Vt. public college tuition up more than income
MONTPELIER (AP) -- The tuition at Vermont’s public colleges and the University of Vermont has risen by about 27 percent over the last five years, according to a new report from the New England Board of Higher Education. But the study did not take into account changes in financial aid.
The price tag varies for students at Vermont’s five state colleges and UVM depending on a variety of factors. But in general, tuition has risen by between 3 and 4 percent every year for the past five years, the report has found.
Report co-author Monnica Chan told Vermont Public Radio (http://bit.ly/Zkdw0B ) the state ranked near the bottom when it comes to state funding for the state college system and UVM.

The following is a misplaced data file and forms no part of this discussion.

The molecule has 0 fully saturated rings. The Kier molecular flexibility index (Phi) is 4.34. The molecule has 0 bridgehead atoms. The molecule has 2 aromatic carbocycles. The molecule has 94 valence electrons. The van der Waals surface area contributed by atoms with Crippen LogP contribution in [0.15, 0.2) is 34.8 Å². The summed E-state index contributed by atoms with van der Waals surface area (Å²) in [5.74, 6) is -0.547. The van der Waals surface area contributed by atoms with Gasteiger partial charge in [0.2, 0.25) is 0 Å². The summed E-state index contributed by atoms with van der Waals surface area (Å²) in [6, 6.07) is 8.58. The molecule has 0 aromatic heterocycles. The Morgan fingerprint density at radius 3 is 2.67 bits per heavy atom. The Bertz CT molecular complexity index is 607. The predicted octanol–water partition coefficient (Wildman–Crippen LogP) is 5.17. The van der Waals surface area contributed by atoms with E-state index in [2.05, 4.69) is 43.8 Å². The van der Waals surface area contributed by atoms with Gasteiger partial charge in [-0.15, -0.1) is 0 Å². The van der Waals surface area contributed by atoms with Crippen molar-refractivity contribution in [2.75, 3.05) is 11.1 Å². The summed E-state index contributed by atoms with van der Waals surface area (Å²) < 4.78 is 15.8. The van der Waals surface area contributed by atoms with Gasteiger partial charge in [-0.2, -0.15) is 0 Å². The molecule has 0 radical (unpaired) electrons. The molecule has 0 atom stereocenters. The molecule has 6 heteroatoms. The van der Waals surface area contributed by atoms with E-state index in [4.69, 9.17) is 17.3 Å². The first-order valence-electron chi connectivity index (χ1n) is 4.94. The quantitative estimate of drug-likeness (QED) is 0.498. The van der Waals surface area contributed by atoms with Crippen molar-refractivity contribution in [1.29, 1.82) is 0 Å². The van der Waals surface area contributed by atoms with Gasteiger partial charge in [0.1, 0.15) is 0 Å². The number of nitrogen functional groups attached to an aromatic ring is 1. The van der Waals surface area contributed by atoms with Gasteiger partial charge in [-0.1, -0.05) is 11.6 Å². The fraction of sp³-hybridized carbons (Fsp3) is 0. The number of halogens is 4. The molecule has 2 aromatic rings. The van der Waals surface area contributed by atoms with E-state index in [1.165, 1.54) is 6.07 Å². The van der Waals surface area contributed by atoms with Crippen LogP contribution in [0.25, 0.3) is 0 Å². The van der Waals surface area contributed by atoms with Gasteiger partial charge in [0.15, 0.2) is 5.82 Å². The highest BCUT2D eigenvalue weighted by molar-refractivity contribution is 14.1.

"If tuition and fees continue to rise and family income continues to stagnate we are not really serving our students to the best of our ability," Chan said.
Vermont State College Chancellor Timothy Donovan said schools are working to offset the increases.
"So it’s something we’re attending to. We’re putting more funds into helping those students who have needs that we can try to address through institutional aid, and just trying to monitor costs," Donovan said.
At the state colleges the average in-state tuition rose just over 26 percent, in the last five years, the report said. At UVM the figure was 28 percent.
UVM Financial Aid Director Marie Johnson said the university worked hard to get aid into the hands of students who need it.
"To have drastic increases in tuition or reductions in aid just would not support that very high institutional goal," she said.
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